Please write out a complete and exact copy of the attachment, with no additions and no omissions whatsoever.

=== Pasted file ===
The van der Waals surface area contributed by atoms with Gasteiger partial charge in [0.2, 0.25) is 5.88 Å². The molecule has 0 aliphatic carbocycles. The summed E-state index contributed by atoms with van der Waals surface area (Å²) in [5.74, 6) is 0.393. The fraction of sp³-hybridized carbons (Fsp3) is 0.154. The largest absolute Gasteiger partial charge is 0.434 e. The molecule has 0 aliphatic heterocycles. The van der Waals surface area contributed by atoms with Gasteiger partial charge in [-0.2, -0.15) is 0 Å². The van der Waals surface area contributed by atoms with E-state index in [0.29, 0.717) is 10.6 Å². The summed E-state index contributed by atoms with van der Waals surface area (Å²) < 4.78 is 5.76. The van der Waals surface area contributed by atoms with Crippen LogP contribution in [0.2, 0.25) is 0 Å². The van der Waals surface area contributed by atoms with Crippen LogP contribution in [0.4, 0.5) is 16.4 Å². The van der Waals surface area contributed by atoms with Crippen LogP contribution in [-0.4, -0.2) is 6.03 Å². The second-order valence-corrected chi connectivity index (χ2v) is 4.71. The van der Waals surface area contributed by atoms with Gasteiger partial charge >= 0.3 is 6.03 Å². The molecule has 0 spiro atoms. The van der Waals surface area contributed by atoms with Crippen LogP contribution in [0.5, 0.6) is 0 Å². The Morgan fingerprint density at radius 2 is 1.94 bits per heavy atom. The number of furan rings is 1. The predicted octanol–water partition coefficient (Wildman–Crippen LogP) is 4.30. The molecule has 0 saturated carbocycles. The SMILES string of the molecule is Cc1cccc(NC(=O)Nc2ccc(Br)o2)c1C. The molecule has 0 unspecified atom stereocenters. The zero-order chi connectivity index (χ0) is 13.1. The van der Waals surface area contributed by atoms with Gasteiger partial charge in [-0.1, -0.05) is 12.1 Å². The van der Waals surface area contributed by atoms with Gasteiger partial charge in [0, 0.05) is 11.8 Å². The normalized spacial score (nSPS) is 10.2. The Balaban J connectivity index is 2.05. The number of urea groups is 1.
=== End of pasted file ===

The van der Waals surface area contributed by atoms with Gasteiger partial charge in [0.2, 0.25) is 5.88 Å². The molecule has 0 aliphatic carbocycles. The summed E-state index contributed by atoms with van der Waals surface area (Å²) in [5.74, 6) is 0.393. The fraction of sp³-hybridized carbons (Fsp3) is 0.154. The largest absolute Gasteiger partial charge is 0.434 e. The molecule has 0 aliphatic heterocycles. The van der Waals surface area contributed by atoms with Gasteiger partial charge in [-0.2, -0.15) is 0 Å². The van der Waals surface area contributed by atoms with E-state index in [0.29, 0.717) is 10.6 Å². The summed E-state index contributed by atoms with van der Waals surface area (Å²) < 4.78 is 5.76. The van der Waals surface area contributed by atoms with Crippen LogP contribution in [0.2, 0.25) is 0 Å². The van der Waals surface area contributed by atoms with Crippen LogP contribution in [0.4, 0.5) is 16.4 Å². The van der Waals surface area contributed by atoms with Crippen LogP contribution in [-0.4, -0.2) is 6.03 Å². The second-order valence-corrected chi connectivity index (χ2v) is 4.71. The van der Waals surface area contributed by atoms with Gasteiger partial charge >= 0.3 is 6.03 Å². The molecule has 0 spiro atoms. The van der Waals surface area contributed by atoms with Crippen LogP contribution in [0.5, 0.6) is 0 Å². The Morgan fingerprint density at radius 2 is 1.94 bits per heavy atom. The number of furan rings is 1. The predicted octanol–water partition coefficient (Wildman–Crippen LogP) is 4.30. The molecule has 0 saturated carbocycles. The SMILES string of the molecule is Cc1cccc(NC(=O)Nc2ccc(Br)o2)c1C. The molecule has 0 unspecified atom stereocenters. The zero-order chi connectivity index (χ0) is 13.1. The van der Waals surface area contributed by atoms with Gasteiger partial charge in [-0.1, -0.05) is 12.1 Å². The van der Waals surface area contributed by atoms with Gasteiger partial charge in [0, 0.05) is 11.8 Å². The normalized spacial score (nSPS) is 10.2. The Balaban J connectivity index is 2.05. The number of urea groups is 1.